Friday, August 14 7:30 (Filmmaker intro & Q&A) & Saturday, August 15 1:00
Lone Man’s Land is a documentary about cowboys in the Oklahoma Panhandle fighting to keep their land and way of life.
One Oklahoma Panhandle family risks losing a legacy and culture generations of ancestors fought to preserve. Lone Man’s Land follows the Apple family through 2014 and shows the cowboy life under attack. The story takes place in Kenton, Oklahoma, the westernmost town in Oklahoma with a population of twenty. Six miles from Colorado and three miles from New Mexico, Kenton is a quiet retirement community that’s proved a perfect home to cattle ranchers for five generations. Until now.
At statehood, the U.S. Federal Government gave Oklahoma portions of land that were to be sold or leased to generate revenue for public education and buildings. Between 1907 and 1930, nearly all Oklahoma State School Lease Land was relocated to No Man’s Land. The majority was stuck in the most northwest corner of the state surrounding Kenton. At the time, the region was so sparsely populated that swapping deeded land in Cimarron County for Lease Land had no affect. As ranching operations grew, the land was eventually leased for considerably low rates.
In 1982 Oklahoma Education Association filed a lawsuit against those in control of the State School Lease Land: Commissioners of the Land Office. CLO is comprised of five elected officials, the head commissioner being then Sate Governor George Nigh. OEA claimed CLO wasn’t seeking maximum return on public lands as mandated by the Federal Government in Article 11 of the Oklahoma Constitution. The Supreme Court ruled in favor of OEA and required CLO enact an open bidding system to generate the largest possible return. Because the cowboy culture is permeated by manners and untouched by moral erosion, ranchers didn’t bid against each other at these auctions. In fact, because of the small communities and neighborly mentalities, ranching continued in Kenton as it always had.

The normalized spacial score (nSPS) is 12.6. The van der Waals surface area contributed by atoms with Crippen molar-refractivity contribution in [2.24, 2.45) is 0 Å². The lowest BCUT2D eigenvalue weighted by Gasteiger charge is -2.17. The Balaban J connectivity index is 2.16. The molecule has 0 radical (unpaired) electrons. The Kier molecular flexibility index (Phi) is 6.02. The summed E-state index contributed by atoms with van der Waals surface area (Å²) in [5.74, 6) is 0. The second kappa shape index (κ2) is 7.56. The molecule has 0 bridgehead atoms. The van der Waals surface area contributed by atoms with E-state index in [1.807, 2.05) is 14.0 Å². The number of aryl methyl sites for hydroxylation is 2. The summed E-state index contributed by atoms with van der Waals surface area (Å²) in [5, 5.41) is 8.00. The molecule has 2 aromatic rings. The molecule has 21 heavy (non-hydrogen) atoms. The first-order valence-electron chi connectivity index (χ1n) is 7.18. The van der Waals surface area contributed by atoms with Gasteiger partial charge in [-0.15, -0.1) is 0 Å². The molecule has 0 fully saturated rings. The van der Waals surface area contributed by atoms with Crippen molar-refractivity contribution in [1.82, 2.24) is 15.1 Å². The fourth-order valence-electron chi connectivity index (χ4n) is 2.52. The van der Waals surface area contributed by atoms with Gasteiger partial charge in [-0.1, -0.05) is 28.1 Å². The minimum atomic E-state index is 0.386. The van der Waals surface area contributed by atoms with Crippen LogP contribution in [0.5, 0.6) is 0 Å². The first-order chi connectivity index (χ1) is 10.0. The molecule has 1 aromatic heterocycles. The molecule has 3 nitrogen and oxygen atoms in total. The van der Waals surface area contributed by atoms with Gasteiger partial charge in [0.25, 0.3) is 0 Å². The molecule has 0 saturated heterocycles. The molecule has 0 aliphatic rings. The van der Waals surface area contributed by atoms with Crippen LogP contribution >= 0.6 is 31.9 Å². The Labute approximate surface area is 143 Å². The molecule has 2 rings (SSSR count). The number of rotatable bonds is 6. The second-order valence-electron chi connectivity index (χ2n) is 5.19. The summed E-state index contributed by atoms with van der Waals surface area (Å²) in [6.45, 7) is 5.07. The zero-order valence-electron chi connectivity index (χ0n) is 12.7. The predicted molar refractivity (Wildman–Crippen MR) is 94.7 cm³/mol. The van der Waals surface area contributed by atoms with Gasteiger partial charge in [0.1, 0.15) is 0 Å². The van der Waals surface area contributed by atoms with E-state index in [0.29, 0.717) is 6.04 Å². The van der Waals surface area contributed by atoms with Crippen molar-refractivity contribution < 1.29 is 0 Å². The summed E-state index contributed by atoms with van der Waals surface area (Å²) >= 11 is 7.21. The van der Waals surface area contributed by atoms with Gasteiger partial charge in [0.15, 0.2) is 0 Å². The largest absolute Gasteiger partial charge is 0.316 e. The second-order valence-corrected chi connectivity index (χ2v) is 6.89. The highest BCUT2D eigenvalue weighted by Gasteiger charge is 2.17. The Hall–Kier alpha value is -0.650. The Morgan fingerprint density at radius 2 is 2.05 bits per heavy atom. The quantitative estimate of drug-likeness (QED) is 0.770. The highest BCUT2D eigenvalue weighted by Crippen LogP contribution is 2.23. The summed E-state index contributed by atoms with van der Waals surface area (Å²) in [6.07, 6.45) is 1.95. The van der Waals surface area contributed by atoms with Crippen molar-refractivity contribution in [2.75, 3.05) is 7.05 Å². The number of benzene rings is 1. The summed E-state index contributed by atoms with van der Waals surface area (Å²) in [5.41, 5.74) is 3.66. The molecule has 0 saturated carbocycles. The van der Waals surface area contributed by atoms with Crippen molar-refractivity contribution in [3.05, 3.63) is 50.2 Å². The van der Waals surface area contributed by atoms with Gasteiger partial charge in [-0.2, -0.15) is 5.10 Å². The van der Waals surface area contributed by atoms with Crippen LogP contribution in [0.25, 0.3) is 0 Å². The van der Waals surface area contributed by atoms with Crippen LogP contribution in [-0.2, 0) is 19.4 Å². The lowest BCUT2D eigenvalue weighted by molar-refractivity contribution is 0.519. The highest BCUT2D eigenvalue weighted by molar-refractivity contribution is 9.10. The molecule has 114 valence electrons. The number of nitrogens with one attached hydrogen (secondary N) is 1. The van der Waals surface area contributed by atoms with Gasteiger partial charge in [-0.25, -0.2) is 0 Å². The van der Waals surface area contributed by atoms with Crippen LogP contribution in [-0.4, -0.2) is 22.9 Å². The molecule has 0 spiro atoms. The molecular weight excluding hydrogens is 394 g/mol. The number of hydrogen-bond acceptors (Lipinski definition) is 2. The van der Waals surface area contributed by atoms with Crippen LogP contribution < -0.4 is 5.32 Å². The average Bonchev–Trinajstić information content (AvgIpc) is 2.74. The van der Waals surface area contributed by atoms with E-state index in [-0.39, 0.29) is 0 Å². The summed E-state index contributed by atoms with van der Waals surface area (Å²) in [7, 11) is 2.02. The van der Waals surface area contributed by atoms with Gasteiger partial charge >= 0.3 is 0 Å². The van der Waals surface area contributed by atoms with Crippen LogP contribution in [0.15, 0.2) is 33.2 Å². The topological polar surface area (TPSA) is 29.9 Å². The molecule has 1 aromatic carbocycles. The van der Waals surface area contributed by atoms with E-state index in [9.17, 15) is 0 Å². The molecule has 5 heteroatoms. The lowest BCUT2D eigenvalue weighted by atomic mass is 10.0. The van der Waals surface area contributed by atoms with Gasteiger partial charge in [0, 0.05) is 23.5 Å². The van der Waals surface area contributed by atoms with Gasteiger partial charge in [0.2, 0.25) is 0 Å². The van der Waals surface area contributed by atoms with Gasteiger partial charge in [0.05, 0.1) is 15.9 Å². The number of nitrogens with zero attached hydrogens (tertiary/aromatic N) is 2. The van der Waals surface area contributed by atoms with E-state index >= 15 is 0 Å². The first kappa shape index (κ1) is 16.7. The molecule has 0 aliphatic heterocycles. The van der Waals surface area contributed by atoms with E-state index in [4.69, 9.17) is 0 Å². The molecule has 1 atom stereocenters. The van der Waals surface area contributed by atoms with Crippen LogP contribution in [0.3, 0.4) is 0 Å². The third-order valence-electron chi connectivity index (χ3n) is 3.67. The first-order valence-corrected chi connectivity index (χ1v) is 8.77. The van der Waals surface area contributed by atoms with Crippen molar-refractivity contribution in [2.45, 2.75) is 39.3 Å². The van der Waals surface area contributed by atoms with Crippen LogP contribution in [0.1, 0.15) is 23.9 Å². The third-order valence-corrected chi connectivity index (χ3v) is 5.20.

In 2005 everything changed. A man came to town, liked what he saw, went to the auction, and took a number of rancher’s land. He got into bidding wars with others and drove the price of their lease to three times what they’d been paying. Those that lost their land moved away. They left the home where their family had lived for over one hundred years. Those whose leases skyrocketed took out second or third mortgages on their homes and ranches. Some sold out; some survived.
Since 2005, a cattle corporation has moved in and obtained multiple leases and thousands of acres through open bidding. Now, Kenton maintains a modest ranching community that lives in fear of the auction. As stewards of the earth, many ranchers fear corporations will abuse the land and create another Dust Bowl. America is a country of cowboys that went West chasing dreams. But now we’re a nation facing the extinction of ranchers and the death of our history. Lone Man’s Land hopes to inspire us to question the implications of our actions and gain a greater sense of empathy.